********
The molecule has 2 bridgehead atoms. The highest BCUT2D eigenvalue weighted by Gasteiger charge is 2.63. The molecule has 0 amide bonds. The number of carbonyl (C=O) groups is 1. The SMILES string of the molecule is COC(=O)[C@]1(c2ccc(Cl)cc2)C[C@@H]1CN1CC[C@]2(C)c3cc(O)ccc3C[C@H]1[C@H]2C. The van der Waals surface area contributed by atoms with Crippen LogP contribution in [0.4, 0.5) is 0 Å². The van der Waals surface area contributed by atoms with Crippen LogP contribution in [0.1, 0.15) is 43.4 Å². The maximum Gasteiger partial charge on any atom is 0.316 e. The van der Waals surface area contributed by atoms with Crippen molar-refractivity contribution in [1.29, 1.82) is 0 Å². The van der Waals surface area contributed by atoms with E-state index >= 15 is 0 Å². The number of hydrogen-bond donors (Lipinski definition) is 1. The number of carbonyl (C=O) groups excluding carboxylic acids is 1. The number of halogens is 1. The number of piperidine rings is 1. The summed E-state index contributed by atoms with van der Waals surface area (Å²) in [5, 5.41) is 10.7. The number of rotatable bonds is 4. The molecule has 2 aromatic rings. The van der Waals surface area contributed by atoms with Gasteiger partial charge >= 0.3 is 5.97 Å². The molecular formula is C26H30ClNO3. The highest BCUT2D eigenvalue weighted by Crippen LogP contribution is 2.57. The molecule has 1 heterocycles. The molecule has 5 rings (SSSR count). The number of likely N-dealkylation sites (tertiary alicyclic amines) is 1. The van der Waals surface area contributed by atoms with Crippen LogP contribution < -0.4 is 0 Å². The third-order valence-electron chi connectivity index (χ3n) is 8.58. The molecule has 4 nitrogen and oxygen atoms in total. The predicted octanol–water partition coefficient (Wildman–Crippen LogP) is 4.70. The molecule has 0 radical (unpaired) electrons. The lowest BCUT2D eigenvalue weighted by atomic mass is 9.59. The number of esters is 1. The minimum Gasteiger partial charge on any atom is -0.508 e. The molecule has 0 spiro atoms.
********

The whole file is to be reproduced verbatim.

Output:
The molecule has 2 bridgehead atoms. The highest BCUT2D eigenvalue weighted by Gasteiger charge is 2.63. The molecule has 0 amide bonds. The number of carbonyl (C=O) groups is 1. The SMILES string of the molecule is COC(=O)[C@]1(c2ccc(Cl)cc2)C[C@@H]1CN1CC[C@]2(C)c3cc(O)ccc3C[C@H]1[C@H]2C. The van der Waals surface area contributed by atoms with Crippen LogP contribution in [0.4, 0.5) is 0 Å². The van der Waals surface area contributed by atoms with Crippen LogP contribution in [0.1, 0.15) is 43.4 Å². The maximum Gasteiger partial charge on any atom is 0.316 e. The van der Waals surface area contributed by atoms with Crippen molar-refractivity contribution in [1.29, 1.82) is 0 Å². The van der Waals surface area contributed by atoms with E-state index >= 15 is 0 Å². The number of hydrogen-bond donors (Lipinski definition) is 1. The number of carbonyl (C=O) groups excluding carboxylic acids is 1. The number of halogens is 1. The number of piperidine rings is 1. The summed E-state index contributed by atoms with van der Waals surface area (Å²) in [5, 5.41) is 10.7. The number of rotatable bonds is 4. The molecule has 2 aromatic rings. The van der Waals surface area contributed by atoms with Gasteiger partial charge >= 0.3 is 5.97 Å². The molecular formula is C26H30ClNO3. The highest BCUT2D eigenvalue weighted by Crippen LogP contribution is 2.57. The molecule has 1 heterocycles. The molecule has 5 rings (SSSR count). The number of likely N-dealkylation sites (tertiary alicyclic amines) is 1. The van der Waals surface area contributed by atoms with Crippen LogP contribution < -0.4 is 0 Å². The third-order valence-electron chi connectivity index (χ3n) is 8.58. The molecule has 4 nitrogen and oxygen atoms in total. The predicted octanol–water partition coefficient (Wildman–Crippen LogP) is 4.70. The molecule has 0 radical (unpaired) electrons. The lowest BCUT2D eigenvalue weighted by atomic mass is 9.59. The number of esters is 1. The minimum Gasteiger partial charge on any atom is -0.508 e. The molecule has 0 spiro atoms.